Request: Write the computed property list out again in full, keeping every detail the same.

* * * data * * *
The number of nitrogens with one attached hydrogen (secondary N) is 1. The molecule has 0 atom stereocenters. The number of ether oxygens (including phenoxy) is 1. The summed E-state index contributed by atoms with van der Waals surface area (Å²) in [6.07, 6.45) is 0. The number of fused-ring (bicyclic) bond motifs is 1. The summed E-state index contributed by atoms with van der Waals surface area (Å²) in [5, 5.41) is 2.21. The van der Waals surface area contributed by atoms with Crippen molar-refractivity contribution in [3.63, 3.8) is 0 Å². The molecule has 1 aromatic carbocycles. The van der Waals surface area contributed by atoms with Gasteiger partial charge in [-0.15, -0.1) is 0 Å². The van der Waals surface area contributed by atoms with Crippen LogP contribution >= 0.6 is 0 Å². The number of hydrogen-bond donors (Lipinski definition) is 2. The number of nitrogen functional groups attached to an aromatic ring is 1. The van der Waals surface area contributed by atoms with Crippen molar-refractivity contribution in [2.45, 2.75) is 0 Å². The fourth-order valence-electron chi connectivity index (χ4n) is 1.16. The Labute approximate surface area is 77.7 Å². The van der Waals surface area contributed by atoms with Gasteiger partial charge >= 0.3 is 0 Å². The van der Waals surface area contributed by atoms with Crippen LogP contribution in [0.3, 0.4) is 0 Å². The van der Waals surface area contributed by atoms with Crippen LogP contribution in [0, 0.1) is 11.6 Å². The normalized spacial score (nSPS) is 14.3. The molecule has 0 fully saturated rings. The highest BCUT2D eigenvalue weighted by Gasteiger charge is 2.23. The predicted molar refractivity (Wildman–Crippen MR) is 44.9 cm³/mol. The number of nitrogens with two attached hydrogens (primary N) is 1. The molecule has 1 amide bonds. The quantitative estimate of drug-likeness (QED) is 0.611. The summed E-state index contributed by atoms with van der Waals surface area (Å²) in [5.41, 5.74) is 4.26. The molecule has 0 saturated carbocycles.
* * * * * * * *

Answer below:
The number of nitrogens with one attached hydrogen (secondary N) is 1. The molecule has 0 atom stereocenters. The number of ether oxygens (including phenoxy) is 1. The summed E-state index contributed by atoms with van der Waals surface area (Å²) in [6.07, 6.45) is 0. The number of fused-ring (bicyclic) bond motifs is 1. The summed E-state index contributed by atoms with van der Waals surface area (Å²) in [5, 5.41) is 2.21. The van der Waals surface area contributed by atoms with Crippen molar-refractivity contribution in [3.63, 3.8) is 0 Å². The molecule has 1 aromatic carbocycles. The van der Waals surface area contributed by atoms with Gasteiger partial charge in [-0.15, -0.1) is 0 Å². The van der Waals surface area contributed by atoms with Crippen LogP contribution >= 0.6 is 0 Å². The number of hydrogen-bond donors (Lipinski definition) is 2. The number of nitrogen functional groups attached to an aromatic ring is 1. The van der Waals surface area contributed by atoms with Crippen molar-refractivity contribution in [2.45, 2.75) is 0 Å². The fourth-order valence-electron chi connectivity index (χ4n) is 1.16. The Labute approximate surface area is 77.7 Å². The van der Waals surface area contributed by atoms with Gasteiger partial charge >= 0.3 is 0 Å². The van der Waals surface area contributed by atoms with Crippen LogP contribution in [0.3, 0.4) is 0 Å². The van der Waals surface area contributed by atoms with Crippen LogP contribution in [0, 0.1) is 11.6 Å². The normalized spacial score (nSPS) is 14.3. The molecule has 0 fully saturated rings. The highest BCUT2D eigenvalue weighted by Gasteiger charge is 2.23. The predicted molar refractivity (Wildman–Crippen MR) is 44.9 cm³/mol. The number of nitrogens with two attached hydrogens (primary N) is 1. The molecule has 1 amide bonds. The quantitative estimate of drug-likeness (QED) is 0.611. The summed E-state index contributed by atoms with van der Waals surface area (Å²) in [5.41, 5.74) is 4.26. The molecule has 0 saturated carbocycles.